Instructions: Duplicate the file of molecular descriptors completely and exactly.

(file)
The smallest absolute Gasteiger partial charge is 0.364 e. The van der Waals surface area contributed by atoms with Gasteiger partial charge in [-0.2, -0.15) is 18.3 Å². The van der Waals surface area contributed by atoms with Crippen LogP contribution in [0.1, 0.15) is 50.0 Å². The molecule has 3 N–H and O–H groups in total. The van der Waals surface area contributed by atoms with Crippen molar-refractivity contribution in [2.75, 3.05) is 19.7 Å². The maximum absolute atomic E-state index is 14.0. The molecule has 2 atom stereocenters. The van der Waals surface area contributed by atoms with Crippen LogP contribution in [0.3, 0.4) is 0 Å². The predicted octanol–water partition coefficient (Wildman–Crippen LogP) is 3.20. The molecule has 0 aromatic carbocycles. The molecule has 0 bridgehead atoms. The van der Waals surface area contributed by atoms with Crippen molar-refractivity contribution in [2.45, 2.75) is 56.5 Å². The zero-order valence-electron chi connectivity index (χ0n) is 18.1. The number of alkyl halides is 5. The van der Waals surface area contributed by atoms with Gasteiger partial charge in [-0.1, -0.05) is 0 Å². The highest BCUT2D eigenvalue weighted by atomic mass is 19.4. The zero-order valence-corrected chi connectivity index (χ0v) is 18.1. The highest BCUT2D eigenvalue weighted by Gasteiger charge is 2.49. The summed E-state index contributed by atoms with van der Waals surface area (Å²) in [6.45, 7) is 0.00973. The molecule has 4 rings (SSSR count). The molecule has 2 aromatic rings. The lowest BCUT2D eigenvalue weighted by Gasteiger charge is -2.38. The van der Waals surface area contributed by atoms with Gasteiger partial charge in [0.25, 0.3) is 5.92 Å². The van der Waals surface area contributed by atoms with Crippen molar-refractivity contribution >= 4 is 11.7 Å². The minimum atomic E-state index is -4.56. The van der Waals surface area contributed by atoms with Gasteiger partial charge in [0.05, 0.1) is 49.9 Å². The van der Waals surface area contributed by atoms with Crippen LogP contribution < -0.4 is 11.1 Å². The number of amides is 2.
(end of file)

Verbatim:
The smallest absolute Gasteiger partial charge is 0.364 e. The van der Waals surface area contributed by atoms with Gasteiger partial charge in [-0.2, -0.15) is 18.3 Å². The van der Waals surface area contributed by atoms with Crippen LogP contribution in [0.1, 0.15) is 50.0 Å². The molecule has 3 N–H and O–H groups in total. The van der Waals surface area contributed by atoms with Crippen molar-refractivity contribution in [2.75, 3.05) is 19.7 Å². The maximum absolute atomic E-state index is 14.0. The molecule has 2 atom stereocenters. The van der Waals surface area contributed by atoms with Crippen LogP contribution in [0.3, 0.4) is 0 Å². The predicted octanol–water partition coefficient (Wildman–Crippen LogP) is 3.20. The molecule has 0 aromatic carbocycles. The molecule has 0 bridgehead atoms. The van der Waals surface area contributed by atoms with Crippen molar-refractivity contribution in [2.45, 2.75) is 56.5 Å². The zero-order valence-electron chi connectivity index (χ0n) is 18.1. The number of alkyl halides is 5. The van der Waals surface area contributed by atoms with Gasteiger partial charge in [-0.1, -0.05) is 0 Å². The highest BCUT2D eigenvalue weighted by atomic mass is 19.4. The zero-order valence-corrected chi connectivity index (χ0v) is 18.1. The highest BCUT2D eigenvalue weighted by Gasteiger charge is 2.49. The summed E-state index contributed by atoms with van der Waals surface area (Å²) in [6.45, 7) is 0.00973. The molecule has 4 rings (SSSR count). The molecule has 2 aromatic rings. The lowest BCUT2D eigenvalue weighted by Gasteiger charge is -2.38. The van der Waals surface area contributed by atoms with Gasteiger partial charge in [0.25, 0.3) is 5.92 Å². The van der Waals surface area contributed by atoms with Crippen molar-refractivity contribution >= 4 is 11.7 Å². The minimum atomic E-state index is -4.56. The van der Waals surface area contributed by atoms with Gasteiger partial charge in [0.05, 0.1) is 49.9 Å². The van der Waals surface area contributed by atoms with Crippen LogP contribution < -0.4 is 11.1 Å². The number of amides is 2.